8 Apr 2011 by Jim Fickett.
Neither following the herd nor unthinkingly betting against the herd will make you money.
The Economist has an amusing article on the wisdom (not!) of the crowds. It goes beyond critiquing herd behavior to hit at unthinking contrarian decisions as well:
To investigate the investment success of crowds, The Economist asked Morningstar, an investment-research firm, to send us fund-flow data and performance statistics for its American mutual-fund range. We then applied some simple tests. Did investors plonk their money into an asset class that had been performing strongly over the previous 12 months? And was their judgment borne out over the subsequent 12 months? …
The most popular sector, measured by the net inflow of money, had generally performed well in the previous year, beating the average sector by more than two percentage points. Investors were clearly chasing the trend. Alas, over the next 12 months that most popular sector lagged behind the average by just under three percentage points. On around 60% of occasions, the return of the most popular sector was much lower after investors bought it than before.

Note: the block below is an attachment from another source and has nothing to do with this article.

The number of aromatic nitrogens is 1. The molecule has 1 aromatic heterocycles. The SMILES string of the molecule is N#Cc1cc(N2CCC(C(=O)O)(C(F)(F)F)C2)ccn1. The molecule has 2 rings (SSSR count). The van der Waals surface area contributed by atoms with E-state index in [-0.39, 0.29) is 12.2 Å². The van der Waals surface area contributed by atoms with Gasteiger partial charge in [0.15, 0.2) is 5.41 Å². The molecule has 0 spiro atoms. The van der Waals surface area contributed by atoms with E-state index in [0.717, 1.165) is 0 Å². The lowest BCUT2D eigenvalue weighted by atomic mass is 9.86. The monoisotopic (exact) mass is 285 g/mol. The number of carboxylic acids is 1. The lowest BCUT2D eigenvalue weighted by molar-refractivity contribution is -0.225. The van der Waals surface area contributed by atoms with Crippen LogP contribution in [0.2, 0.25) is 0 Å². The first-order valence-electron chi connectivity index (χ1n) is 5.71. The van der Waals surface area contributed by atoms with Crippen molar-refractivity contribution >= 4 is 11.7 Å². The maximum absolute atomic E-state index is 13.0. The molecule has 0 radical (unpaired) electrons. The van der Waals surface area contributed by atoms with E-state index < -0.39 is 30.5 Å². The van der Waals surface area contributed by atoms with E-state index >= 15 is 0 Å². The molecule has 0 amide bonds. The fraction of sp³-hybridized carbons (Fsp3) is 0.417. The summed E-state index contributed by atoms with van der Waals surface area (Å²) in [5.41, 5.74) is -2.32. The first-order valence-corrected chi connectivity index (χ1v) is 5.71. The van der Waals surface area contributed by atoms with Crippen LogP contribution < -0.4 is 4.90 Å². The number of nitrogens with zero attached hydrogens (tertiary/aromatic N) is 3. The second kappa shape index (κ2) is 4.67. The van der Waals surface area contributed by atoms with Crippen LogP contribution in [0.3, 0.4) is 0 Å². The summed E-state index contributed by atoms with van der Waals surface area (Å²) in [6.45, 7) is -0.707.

The mob’s behaviour might still be useful if it acted as a contrarian indicator. Here there is good news and bad news. So-called “pariah funds” did beat the most popular sectors, but they also failed to beat the average.
It is remarkable how many investors make really stupid decisions. It would seem that if you don't try to be overly sophisticated, but just avoid the really dumb moves, you would have to beat the market. I don't know how to prove this, though it is the case that many of my best moves (buying gold when it was totally out of fashion and cheap, disbelieving the tech bubble and getting out of stocks, and betting against the market in 2007) were blindingly obvious.
At the very least it is clear that there are people who think for themselves and who do beat the market.